Squaw Valley Resident Shane McConkey Killed In Ski-Base Accident

Extreme skier Shane McConkey, who lived and trained near Lake Tahoe, was killed jumping off a cliff with a parachute while filming a movie in Italy. He was 39.

His sponsor Red Bull confirmed his death Thursday.

McConkey was in Corvara, Italy, on a ski-BASE jump when he had a
mid-air malfunction, Red Bull said in a statement. Italian emergency responders arrived within minutes and pronounced him dead at the scene, according to the sponsor.

"Shane loved life and innovated both sport worlds he touched, skiing and B.A.S.E. Jumping," Red Bull spokesman Patrice Radden said in a statement. "Unfortunately, the sport he pioneered also carries inherent risks."

McConkey founded the International Free Skiing Association and had grown popular in recent years for his BASE jumping competitions and big-mountain film exploits.

During his career he won the IFSA world tour of freeskiing in 1996 and 1998, and finished second in the 1999 Winter X Games Skier X competition. In 2001, Skiing Mag listed him as the top skier in North America, and Powder magazine readers voted him skier of the year three times.

McConkey lived and trained at Squaw Valley's Olympic Village south of Truckee, Calif., the site of the 1960 Winter Olympics. He is survived by his wife, Sherry, and 3-year-old daughter, Ayla.

Scott Gaffney, a longtime friend of his in Tahoe City, Calif., said McConkey was a "icon and a legend" in their sport.

"I was pretty much floored," Gaffney told the Tahoe Daily Tribune. "With what he does, you picture it happening at some point, and yet at the same time, you think it's never going to happen. The bottom fell out today."

"He was a larger than life personality," Gaffney said. "He was one of the most gifted individuals you'll ever meet, and one hell of a friend who never let who he was in the media's eyes change him."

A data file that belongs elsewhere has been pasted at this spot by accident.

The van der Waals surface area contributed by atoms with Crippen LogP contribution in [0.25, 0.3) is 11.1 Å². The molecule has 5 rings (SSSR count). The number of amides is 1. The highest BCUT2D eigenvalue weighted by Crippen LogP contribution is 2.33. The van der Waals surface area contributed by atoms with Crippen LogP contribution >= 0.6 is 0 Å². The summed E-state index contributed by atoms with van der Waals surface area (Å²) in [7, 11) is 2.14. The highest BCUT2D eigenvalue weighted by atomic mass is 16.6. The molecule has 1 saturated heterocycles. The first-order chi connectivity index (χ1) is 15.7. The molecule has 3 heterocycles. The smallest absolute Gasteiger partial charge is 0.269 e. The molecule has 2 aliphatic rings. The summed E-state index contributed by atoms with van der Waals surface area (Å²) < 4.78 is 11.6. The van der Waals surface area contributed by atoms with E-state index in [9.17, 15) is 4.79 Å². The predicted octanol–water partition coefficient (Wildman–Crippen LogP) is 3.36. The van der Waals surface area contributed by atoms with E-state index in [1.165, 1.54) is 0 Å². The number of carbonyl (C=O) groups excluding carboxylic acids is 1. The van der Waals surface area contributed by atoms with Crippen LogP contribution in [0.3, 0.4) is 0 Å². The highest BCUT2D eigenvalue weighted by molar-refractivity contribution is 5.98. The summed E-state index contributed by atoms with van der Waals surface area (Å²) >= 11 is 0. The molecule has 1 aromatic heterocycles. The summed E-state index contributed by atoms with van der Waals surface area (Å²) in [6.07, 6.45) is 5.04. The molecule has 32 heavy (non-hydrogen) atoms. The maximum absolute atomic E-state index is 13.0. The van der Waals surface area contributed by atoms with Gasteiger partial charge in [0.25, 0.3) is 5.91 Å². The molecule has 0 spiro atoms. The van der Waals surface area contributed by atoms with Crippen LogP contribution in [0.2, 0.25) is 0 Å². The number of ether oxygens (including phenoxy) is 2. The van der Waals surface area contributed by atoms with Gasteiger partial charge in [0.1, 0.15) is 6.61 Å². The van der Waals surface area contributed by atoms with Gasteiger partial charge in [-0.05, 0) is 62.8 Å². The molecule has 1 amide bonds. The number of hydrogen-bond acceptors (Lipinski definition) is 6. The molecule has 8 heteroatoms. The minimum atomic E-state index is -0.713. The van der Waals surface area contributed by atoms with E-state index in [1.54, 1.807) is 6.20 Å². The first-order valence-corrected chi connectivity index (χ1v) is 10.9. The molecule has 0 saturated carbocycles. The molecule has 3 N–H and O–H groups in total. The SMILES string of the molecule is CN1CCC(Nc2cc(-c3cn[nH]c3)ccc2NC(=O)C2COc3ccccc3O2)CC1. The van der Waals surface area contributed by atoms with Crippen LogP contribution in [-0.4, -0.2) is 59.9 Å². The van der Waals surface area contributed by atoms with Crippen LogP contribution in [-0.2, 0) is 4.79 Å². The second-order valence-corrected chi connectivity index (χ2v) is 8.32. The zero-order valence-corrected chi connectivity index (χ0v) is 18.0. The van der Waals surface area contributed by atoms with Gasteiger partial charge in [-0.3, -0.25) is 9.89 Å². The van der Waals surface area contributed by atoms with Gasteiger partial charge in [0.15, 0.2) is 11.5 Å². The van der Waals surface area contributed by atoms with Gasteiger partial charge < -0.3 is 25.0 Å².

Todd Offenbacher, an outdoor adventurer who created the Tahoe
Adventure Film Festival, said he became friends with McConkey through his BASE jumping adventures.

"Everybody loved Shane. He was always pushing the limits of sports, creating new sports and creating good energy out there," Offenbacher said.

McConkey lived in Colorado's Vail Valley during the early 1990s and competed on the Pro Mogul Tour. He ran an annual ski camp in Chile with Chris Anthony, a Vail-based pro skier who skied with McConkey at the University of Colorado.

Anthony described McConkey as "super inspirational, very innovative, and always sort of thinking about what the next thing is that we could do."

Dave LaPlante, a Reno-based skier and longtime friend, said he was lucky to have known McConkey.

"Skiing today owes Shane more than it probably knows," LaPlante told the Reno Gazette-Journal. "He taught the industry how to have fun by pushing and redefining the limits."

Just weeks ago Mcconkey talked with us right here at Kolo-8, discussing the dangers of doing what he loved. The link to that interview is below.

Watch the interview Shane did for Fox LA in our studios


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